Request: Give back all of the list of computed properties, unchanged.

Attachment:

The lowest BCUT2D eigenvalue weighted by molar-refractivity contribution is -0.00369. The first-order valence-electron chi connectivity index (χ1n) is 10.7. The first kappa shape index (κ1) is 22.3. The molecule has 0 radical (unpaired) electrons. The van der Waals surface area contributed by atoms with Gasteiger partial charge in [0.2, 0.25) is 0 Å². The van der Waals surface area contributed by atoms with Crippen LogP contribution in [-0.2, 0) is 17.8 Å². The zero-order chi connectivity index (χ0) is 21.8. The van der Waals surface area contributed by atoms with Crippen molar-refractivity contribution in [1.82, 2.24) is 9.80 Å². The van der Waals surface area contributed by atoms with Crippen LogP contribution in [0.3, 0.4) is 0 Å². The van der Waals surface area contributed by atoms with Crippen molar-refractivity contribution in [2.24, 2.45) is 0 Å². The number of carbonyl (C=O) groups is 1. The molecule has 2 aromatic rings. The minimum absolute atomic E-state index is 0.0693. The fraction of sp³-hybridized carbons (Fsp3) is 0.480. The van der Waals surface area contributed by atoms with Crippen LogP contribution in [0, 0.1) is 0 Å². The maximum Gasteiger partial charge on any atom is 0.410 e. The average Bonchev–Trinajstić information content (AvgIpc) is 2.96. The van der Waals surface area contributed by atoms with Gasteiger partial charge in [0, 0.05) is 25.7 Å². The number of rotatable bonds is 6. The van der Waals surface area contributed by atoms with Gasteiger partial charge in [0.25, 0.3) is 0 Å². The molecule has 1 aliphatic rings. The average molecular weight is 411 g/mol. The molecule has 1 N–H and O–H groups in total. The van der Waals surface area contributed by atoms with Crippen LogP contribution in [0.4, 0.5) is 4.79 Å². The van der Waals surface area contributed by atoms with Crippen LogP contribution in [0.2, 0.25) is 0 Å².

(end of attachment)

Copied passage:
The lowest BCUT2D eigenvalue weighted by molar-refractivity contribution is -0.00369. The first-order valence-electron chi connectivity index (χ1n) is 10.7. The first kappa shape index (κ1) is 22.3. The molecule has 0 radical (unpaired) electrons. The van der Waals surface area contributed by atoms with Gasteiger partial charge in [0.2, 0.25) is 0 Å². The van der Waals surface area contributed by atoms with Crippen LogP contribution in [-0.2, 0) is 17.8 Å². The zero-order chi connectivity index (χ0) is 21.8. The van der Waals surface area contributed by atoms with Crippen molar-refractivity contribution in [1.82, 2.24) is 9.80 Å². The van der Waals surface area contributed by atoms with Crippen LogP contribution in [0.3, 0.4) is 0 Å². The van der Waals surface area contributed by atoms with Crippen molar-refractivity contribution in [2.24, 2.45) is 0 Å². The number of carbonyl (C=O) groups is 1. The molecule has 2 aromatic rings. The minimum absolute atomic E-state index is 0.0693. The fraction of sp³-hybridized carbons (Fsp3) is 0.480. The van der Waals surface area contributed by atoms with Crippen LogP contribution in [0, 0.1) is 0 Å². The maximum Gasteiger partial charge on any atom is 0.410 e. The average Bonchev–Trinajstić information content (AvgIpc) is 2.96. The van der Waals surface area contributed by atoms with Gasteiger partial charge in [0, 0.05) is 25.7 Å². The number of rotatable bonds is 6. The van der Waals surface area contributed by atoms with Gasteiger partial charge in [0.25, 0.3) is 0 Å². The molecule has 1 aliphatic rings. The average molecular weight is 411 g/mol. The molecule has 1 N–H and O–H groups in total. The van der Waals surface area contributed by atoms with Crippen LogP contribution in [0.4, 0.5) is 4.79 Å². The van der Waals surface area contributed by atoms with Crippen LogP contribution in [0.2, 0.25) is 0 Å².